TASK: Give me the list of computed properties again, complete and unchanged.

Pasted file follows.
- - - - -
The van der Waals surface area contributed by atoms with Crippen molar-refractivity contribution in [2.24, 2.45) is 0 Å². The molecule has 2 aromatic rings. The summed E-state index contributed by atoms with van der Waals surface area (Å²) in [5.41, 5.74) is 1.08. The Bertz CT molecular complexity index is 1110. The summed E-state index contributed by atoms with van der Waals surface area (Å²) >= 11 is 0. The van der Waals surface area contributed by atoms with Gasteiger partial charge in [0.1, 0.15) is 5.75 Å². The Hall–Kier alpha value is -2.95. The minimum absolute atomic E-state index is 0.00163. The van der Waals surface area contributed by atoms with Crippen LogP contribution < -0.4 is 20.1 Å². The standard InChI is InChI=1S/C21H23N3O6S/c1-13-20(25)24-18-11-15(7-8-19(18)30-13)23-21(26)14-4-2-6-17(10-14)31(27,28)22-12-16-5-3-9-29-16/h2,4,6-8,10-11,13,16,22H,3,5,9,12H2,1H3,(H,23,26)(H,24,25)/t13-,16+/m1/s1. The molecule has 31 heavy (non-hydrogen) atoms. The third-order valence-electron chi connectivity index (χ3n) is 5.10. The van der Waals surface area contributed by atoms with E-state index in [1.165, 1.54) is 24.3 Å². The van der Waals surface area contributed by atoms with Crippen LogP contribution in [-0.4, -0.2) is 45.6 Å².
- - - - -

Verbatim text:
The van der Waals surface area contributed by atoms with Crippen molar-refractivity contribution in [2.24, 2.45) is 0 Å². The molecule has 2 aromatic rings. The summed E-state index contributed by atoms with van der Waals surface area (Å²) in [5.41, 5.74) is 1.08. The Bertz CT molecular complexity index is 1110. The summed E-state index contributed by atoms with van der Waals surface area (Å²) >= 11 is 0. The van der Waals surface area contributed by atoms with Gasteiger partial charge in [0.1, 0.15) is 5.75 Å². The Hall–Kier alpha value is -2.95. The minimum absolute atomic E-state index is 0.00163. The van der Waals surface area contributed by atoms with Crippen LogP contribution < -0.4 is 20.1 Å². The standard InChI is InChI=1S/C21H23N3O6S/c1-13-20(25)24-18-11-15(7-8-19(18)30-13)23-21(26)14-4-2-6-17(10-14)31(27,28)22-12-16-5-3-9-29-16/h2,4,6-8,10-11,13,16,22H,3,5,9,12H2,1H3,(H,23,26)(H,24,25)/t13-,16+/m1/s1. The molecule has 31 heavy (non-hydrogen) atoms. The third-order valence-electron chi connectivity index (χ3n) is 5.10. The van der Waals surface area contributed by atoms with E-state index in [1.165, 1.54) is 24.3 Å². The van der Waals surface area contributed by atoms with Crippen LogP contribution in [-0.4, -0.2) is 45.6 Å².